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Interview: Safari

By on Tuesday, 19th April 2011 at 12:00 pm

Emmy was able to get a moment of London band Safari‘s time to ask them some questions. Like how exactly they got to the band name of “Safari”…read on…

First off, a simple background check question. How, when and why did the band form and what are the roles of each member?
We took a risk to change our name after recording an album and realising that we weren’t the same band that we were a year before. Our sound has changed and so had our outlook on life, it seemed fitting put a new name to this new era of our music! We have Ian Larter on guitar and lead vocals. Robert Hardy on keyboards, guitar, backing vocals (le multi tasker). Jonny Flynn on keyboards. Craig Miller on Bass. And Sim Smith on drums and drum machine button tapper.

Who thought of the band name Safari? Have any band members been on one? What other band names, if any, did the group consider?
It’s hard to say whose idea Safari was. We went through a process of writing down hundreds of different ideas one night…getting to a point where words such as Lamp, Yak, and Bulb all seemed appealing and bold… Luckily, we snapped out of it and settled on Safari. It means “Journey” in Swahili…a perfect metaphor to what being in a band is all about…but unfortunately no one in the band is yet to partake on a true Safari!

Upon listening to the very catchy “Reason”, some listeners might hear influences of bands such as Foals and Surfer Blood, and perhaps some ’80s new wave bands like Duran Duran. But how would you describe your sound and what are your influences?
It’s always interesting to hear what people compare your music too…Duran Duran is a first, but maybe some of those sounds soaked in during childhood days out in the family Ford Escort! I guess our sound merges electronic and indie (our label is independent!). Our influences as individuals are all quite varied…from dubstep to folk! There are elements of all different genres that we enjoy…our songs on the whole have a strong sense of melody, and a strong rhythm. I guess that’s an influence of bands like Animal Collective and Daft Punk. We trust each other’s judgment and spend hours trying things out. We also spent some time recently in Berlin and you begin to understand how a city can influence a bands sound, the rhythmic sound of the trams and the grid layout seems to lend itself to an electronic outlook!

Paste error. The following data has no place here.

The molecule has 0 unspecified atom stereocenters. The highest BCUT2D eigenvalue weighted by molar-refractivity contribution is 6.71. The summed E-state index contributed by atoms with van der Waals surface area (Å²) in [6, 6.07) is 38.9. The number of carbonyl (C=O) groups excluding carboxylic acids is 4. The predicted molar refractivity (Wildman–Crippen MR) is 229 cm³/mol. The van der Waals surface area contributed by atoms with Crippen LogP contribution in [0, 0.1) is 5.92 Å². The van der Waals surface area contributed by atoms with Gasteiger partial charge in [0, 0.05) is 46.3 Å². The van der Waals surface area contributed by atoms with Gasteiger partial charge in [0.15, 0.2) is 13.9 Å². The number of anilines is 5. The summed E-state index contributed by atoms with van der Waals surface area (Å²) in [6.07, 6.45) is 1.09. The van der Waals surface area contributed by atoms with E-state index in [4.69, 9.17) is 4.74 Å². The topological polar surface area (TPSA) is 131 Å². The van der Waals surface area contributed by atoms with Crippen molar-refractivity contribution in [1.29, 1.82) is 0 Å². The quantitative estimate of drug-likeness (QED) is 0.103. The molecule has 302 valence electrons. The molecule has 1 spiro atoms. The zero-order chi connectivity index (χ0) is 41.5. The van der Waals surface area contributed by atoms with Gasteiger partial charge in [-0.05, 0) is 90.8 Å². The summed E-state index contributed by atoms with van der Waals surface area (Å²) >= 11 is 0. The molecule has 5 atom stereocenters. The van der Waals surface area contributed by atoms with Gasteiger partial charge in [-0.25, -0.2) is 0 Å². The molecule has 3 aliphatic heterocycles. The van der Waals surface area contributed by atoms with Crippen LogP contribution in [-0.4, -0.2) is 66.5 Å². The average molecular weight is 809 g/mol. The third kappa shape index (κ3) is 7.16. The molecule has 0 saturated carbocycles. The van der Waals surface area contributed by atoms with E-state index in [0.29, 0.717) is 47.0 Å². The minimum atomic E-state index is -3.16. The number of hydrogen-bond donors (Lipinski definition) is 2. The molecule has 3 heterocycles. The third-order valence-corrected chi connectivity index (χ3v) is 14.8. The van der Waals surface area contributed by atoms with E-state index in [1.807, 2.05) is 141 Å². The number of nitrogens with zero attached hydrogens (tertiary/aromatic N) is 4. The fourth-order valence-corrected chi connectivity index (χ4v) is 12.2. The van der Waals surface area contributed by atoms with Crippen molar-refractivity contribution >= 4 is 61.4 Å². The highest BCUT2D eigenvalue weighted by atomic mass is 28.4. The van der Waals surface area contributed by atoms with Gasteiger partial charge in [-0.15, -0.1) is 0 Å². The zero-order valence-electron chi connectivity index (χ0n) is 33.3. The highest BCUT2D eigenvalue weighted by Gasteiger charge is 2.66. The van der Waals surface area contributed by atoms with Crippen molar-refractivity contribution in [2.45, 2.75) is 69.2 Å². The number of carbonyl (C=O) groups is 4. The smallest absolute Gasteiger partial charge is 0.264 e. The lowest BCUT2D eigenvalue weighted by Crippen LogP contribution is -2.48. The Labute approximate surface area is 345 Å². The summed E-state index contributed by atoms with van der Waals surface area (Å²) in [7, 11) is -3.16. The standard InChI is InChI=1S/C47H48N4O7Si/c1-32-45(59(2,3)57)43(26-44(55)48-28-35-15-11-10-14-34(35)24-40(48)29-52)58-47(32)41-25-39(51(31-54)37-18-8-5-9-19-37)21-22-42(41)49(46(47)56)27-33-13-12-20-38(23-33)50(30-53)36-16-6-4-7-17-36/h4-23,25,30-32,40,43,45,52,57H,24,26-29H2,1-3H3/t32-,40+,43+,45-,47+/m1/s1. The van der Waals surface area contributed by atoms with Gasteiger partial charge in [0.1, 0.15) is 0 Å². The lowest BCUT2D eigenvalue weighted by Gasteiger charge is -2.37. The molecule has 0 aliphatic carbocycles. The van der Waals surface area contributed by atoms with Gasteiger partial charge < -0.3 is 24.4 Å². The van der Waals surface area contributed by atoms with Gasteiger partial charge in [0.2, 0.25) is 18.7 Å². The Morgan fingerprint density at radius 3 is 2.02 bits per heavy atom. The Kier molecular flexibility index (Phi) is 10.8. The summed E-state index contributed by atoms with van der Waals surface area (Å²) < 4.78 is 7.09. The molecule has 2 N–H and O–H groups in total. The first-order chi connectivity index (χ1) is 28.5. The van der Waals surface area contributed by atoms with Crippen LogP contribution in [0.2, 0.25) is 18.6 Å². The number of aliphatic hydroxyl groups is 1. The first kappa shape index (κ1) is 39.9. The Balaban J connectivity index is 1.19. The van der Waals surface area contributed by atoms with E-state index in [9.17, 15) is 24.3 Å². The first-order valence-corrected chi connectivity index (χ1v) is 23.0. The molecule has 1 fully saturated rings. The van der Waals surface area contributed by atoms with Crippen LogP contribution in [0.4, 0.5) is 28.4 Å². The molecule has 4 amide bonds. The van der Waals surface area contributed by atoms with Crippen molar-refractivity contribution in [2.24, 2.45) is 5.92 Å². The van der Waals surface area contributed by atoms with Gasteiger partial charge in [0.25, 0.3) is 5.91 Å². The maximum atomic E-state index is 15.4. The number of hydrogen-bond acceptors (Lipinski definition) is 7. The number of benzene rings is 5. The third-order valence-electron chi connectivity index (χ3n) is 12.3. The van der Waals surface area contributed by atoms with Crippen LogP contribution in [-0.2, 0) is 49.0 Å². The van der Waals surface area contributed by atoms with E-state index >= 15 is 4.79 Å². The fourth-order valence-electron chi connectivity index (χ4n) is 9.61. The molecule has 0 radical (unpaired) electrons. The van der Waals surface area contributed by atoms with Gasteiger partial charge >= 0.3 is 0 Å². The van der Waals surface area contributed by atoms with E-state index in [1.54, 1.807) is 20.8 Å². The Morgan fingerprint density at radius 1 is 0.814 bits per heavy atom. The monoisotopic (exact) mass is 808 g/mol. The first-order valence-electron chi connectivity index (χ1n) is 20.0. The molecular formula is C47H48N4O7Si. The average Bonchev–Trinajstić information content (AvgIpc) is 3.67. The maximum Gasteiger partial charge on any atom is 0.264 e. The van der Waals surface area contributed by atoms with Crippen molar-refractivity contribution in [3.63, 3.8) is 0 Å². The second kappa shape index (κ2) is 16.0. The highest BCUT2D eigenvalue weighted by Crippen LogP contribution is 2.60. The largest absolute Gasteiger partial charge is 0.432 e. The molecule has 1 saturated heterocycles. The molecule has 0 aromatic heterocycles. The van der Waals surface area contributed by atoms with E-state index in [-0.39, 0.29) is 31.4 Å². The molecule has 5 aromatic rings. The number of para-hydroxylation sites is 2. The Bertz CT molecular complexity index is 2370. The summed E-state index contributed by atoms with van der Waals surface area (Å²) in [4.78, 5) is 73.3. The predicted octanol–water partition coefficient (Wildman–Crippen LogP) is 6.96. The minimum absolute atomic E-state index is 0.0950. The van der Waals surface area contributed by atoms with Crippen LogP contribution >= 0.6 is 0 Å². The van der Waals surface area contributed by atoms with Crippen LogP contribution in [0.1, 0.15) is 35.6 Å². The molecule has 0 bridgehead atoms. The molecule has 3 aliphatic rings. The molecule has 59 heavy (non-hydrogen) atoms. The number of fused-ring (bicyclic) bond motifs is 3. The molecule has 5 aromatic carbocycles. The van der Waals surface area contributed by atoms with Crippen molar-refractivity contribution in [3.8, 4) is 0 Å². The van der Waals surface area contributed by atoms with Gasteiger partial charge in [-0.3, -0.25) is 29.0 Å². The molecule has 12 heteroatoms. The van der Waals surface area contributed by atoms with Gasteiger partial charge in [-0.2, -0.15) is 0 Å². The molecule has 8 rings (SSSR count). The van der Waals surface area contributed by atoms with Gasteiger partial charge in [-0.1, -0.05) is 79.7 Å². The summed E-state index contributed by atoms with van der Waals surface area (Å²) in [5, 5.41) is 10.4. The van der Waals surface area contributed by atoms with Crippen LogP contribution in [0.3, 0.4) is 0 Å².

What would you consider to be the most exciting part of the overall music scene last year? Any particular bands stand out?
These New Puritans‘ album ‘Hidden’ was a highlight for several of us in 2010, along with the steady rise of the xx who actually made it down to one of our early shows at the Social in London. The sun shining at Bestival last year was also a massive plus.

If you could recommend three albums from any genre and any time period, what would they be?
Forward Russia – ‘Bring Me a Wall’
Daft Punk – ‘Discovery’
Depeche Mode – ‘Violator’

Lastly, what’s on tap for the band as a whole?
I’m not sure we have anything on tap?!? Social interaction maybe, “your never alone with the internet”, although that does sound like a moto for some scary cult! Let’s just say creativity at the moment, we are in a good place in terms of our songwriting and artwork. We went through a bad period just after our last band split up, but I think we just needed to recharge the batteries and change the barrel! If people want to check out what we’re doing, we’d love them to check out our Facebook page.


Interview: The Violet May

By on Thursday, 31st March 2011 at 12:00 pm

The Violet May are rooted in Sheffield, but their sound is influenced by a much broader spectrum. Formed in early 2009, the band has earned a reputation for a raucous live show with loud and lunatic tunes, leaving many a venue battered and bruised all across the UK and audiences hooked on the energy produced by a band in its raw stages. Exicting things lie ahead for the band. Just recently they were picked up in NME’s ’10 Best MP3s This Week’. Emmy asks the band some burning questions…

First off, when and where did the band form and how did the band come together?
Chris: We played our first gig in January 2010. We didn’t announce it, just turned up in a bar and played a 25-minute set. Me and John had met in an office over cigarette breaks and found out that we both shared the view that the British music scene was in a mess, a general feeling that there were no great British guitar bands around at the moment and decided to have a go at being in one.
Dan: John basically recruited us one by one: he used to work with Chris, knew Jono from his old band and lived with me and Al in the coldest house on earth. So when we all got together we didn’t really have a clue who each other were, but a bottle of cheap champagne and a jam later we were a band.